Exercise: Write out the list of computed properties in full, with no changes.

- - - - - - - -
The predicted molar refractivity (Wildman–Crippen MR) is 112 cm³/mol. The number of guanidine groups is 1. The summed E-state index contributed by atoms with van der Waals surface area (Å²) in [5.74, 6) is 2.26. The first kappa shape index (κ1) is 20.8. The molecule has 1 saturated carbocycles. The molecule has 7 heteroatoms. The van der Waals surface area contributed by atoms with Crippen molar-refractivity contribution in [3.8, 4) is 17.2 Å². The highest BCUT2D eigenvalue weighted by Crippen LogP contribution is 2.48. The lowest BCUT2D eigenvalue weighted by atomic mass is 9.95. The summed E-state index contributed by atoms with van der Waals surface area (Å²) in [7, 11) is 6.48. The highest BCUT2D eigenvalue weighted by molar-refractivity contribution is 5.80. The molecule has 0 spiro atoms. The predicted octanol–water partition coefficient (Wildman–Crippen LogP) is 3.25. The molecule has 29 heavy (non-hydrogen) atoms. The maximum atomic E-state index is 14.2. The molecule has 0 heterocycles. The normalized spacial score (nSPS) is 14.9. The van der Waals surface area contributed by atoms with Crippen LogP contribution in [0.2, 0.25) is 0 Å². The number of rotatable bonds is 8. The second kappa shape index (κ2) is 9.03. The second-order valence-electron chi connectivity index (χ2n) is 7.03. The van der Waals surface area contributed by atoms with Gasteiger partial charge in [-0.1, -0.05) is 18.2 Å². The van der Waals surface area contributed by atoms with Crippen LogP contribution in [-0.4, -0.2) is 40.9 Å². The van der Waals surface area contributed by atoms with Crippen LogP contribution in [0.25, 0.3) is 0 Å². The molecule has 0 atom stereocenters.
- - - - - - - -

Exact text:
The predicted molar refractivity (Wildman–Crippen MR) is 112 cm³/mol. The number of guanidine groups is 1. The summed E-state index contributed by atoms with van der Waals surface area (Å²) in [5.74, 6) is 2.26. The first kappa shape index (κ1) is 20.8. The molecule has 1 saturated carbocycles. The molecule has 7 heteroatoms. The van der Waals surface area contributed by atoms with Crippen molar-refractivity contribution in [3.8, 4) is 17.2 Å². The highest BCUT2D eigenvalue weighted by Crippen LogP contribution is 2.48. The lowest BCUT2D eigenvalue weighted by atomic mass is 9.95. The summed E-state index contributed by atoms with van der Waals surface area (Å²) in [7, 11) is 6.48. The highest BCUT2D eigenvalue weighted by molar-refractivity contribution is 5.80. The molecule has 0 spiro atoms. The predicted octanol–water partition coefficient (Wildman–Crippen LogP) is 3.25. The molecule has 29 heavy (non-hydrogen) atoms. The maximum atomic E-state index is 14.2. The molecule has 0 heterocycles. The normalized spacial score (nSPS) is 14.9. The van der Waals surface area contributed by atoms with Crippen LogP contribution in [0.2, 0.25) is 0 Å². The number of rotatable bonds is 8. The second kappa shape index (κ2) is 9.03. The second-order valence-electron chi connectivity index (χ2n) is 7.03. The van der Waals surface area contributed by atoms with Gasteiger partial charge in [-0.1, -0.05) is 18.2 Å². The van der Waals surface area contributed by atoms with Crippen LogP contribution in [-0.4, -0.2) is 40.9 Å². The van der Waals surface area contributed by atoms with Crippen LogP contribution in [0.25, 0.3) is 0 Å². The molecule has 0 atom stereocenters.